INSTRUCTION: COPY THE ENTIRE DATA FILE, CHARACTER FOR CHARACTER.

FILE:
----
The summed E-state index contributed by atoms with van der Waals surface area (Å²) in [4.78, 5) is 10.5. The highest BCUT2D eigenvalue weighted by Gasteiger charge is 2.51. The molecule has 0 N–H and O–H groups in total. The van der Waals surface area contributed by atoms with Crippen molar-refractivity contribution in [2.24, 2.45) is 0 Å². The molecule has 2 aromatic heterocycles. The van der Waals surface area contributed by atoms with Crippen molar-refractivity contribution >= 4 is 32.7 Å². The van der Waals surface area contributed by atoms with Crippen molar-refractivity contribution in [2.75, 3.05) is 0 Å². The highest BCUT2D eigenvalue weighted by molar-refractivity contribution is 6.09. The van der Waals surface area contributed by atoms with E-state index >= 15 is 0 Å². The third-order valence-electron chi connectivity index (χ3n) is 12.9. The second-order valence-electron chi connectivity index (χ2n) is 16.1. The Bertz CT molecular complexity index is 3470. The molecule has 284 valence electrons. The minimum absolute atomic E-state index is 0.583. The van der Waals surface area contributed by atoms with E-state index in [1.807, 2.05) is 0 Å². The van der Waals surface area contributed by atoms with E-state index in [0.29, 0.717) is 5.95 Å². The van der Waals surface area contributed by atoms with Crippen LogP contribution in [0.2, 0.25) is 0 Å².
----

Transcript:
The summed E-state index contributed by atoms with van der Waals surface area (Å²) in [4.78, 5) is 10.5. The highest BCUT2D eigenvalue weighted by Gasteiger charge is 2.51. The molecule has 0 N–H and O–H groups in total. The van der Waals surface area contributed by atoms with Crippen molar-refractivity contribution in [2.24, 2.45) is 0 Å². The molecule has 2 aromatic heterocycles. The van der Waals surface area contributed by atoms with Crippen molar-refractivity contribution >= 4 is 32.7 Å². The van der Waals surface area contributed by atoms with Crippen molar-refractivity contribution in [2.75, 3.05) is 0 Å². The highest BCUT2D eigenvalue weighted by molar-refractivity contribution is 6.09. The van der Waals surface area contributed by atoms with E-state index >= 15 is 0 Å². The third-order valence-electron chi connectivity index (χ3n) is 12.9. The second-order valence-electron chi connectivity index (χ2n) is 16.1. The Bertz CT molecular complexity index is 3470. The molecule has 284 valence electrons. The minimum absolute atomic E-state index is 0.583. The van der Waals surface area contributed by atoms with E-state index in [1.807, 2.05) is 0 Å². The van der Waals surface area contributed by atoms with E-state index in [0.29, 0.717) is 5.95 Å². The van der Waals surface area contributed by atoms with Crippen LogP contribution in [0.2, 0.25) is 0 Å².